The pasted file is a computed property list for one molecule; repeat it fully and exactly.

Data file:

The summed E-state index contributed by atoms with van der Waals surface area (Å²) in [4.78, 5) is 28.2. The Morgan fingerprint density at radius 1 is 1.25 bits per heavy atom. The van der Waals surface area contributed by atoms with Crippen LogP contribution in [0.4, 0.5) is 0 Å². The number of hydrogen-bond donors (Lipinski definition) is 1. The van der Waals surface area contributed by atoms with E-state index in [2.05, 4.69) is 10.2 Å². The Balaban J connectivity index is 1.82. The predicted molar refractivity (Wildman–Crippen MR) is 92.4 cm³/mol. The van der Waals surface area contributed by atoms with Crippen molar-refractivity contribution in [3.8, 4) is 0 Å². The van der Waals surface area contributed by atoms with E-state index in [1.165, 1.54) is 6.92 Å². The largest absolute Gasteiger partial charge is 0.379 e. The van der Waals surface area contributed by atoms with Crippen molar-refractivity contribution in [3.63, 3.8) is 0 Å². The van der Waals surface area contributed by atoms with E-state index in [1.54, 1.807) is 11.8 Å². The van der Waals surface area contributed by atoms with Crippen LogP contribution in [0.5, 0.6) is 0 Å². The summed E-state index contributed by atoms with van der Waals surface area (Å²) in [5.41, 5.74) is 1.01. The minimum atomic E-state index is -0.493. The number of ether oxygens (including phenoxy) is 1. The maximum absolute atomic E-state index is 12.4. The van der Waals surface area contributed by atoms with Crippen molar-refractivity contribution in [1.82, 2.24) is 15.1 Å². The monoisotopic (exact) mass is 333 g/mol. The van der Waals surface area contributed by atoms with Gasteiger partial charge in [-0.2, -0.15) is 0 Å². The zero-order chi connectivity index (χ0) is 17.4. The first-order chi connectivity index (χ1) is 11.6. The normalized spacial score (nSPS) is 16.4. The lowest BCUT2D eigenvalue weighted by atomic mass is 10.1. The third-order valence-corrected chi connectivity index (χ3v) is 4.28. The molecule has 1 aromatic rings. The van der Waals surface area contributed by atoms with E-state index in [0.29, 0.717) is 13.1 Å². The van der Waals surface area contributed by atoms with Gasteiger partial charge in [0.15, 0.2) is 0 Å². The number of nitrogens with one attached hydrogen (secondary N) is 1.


The summed E-state index contributed by atoms with van der Waals surface area (Å²) in [4.78, 5) is 28.2. The Morgan fingerprint density at radius 1 is 1.25 bits per heavy atom. The van der Waals surface area contributed by atoms with Crippen LogP contribution in [0.4, 0.5) is 0 Å². The number of hydrogen-bond donors (Lipinski definition) is 1. The van der Waals surface area contributed by atoms with E-state index in [2.05, 4.69) is 10.2 Å². The Balaban J connectivity index is 1.82. The predicted molar refractivity (Wildman–Crippen MR) is 92.4 cm³/mol. The van der Waals surface area contributed by atoms with Crippen molar-refractivity contribution in [3.8, 4) is 0 Å². The van der Waals surface area contributed by atoms with E-state index in [1.165, 1.54) is 6.92 Å². The largest absolute Gasteiger partial charge is 0.379 e. The van der Waals surface area contributed by atoms with Crippen molar-refractivity contribution in [3.63, 3.8) is 0 Å². The van der Waals surface area contributed by atoms with E-state index in [1.54, 1.807) is 11.8 Å². The van der Waals surface area contributed by atoms with Crippen LogP contribution in [0.5, 0.6) is 0 Å². The summed E-state index contributed by atoms with van der Waals surface area (Å²) in [5.41, 5.74) is 1.01. The minimum atomic E-state index is -0.493. The number of ether oxygens (including phenoxy) is 1. The maximum absolute atomic E-state index is 12.4. The van der Waals surface area contributed by atoms with Crippen molar-refractivity contribution in [1.82, 2.24) is 15.1 Å². The monoisotopic (exact) mass is 333 g/mol. The van der Waals surface area contributed by atoms with Gasteiger partial charge in [-0.2, -0.15) is 0 Å². The zero-order chi connectivity index (χ0) is 17.4. The first-order chi connectivity index (χ1) is 11.6. The normalized spacial score (nSPS) is 16.4. The lowest BCUT2D eigenvalue weighted by atomic mass is 10.1. The third-order valence-corrected chi connectivity index (χ3v) is 4.28. The molecule has 1 aromatic rings. The van der Waals surface area contributed by atoms with E-state index in [0.29, 0.717) is 13.1 Å². The van der Waals surface area contributed by atoms with Gasteiger partial charge in [0.15, 0.2) is 0 Å². The number of nitrogens with one attached hydrogen (secondary N) is 1.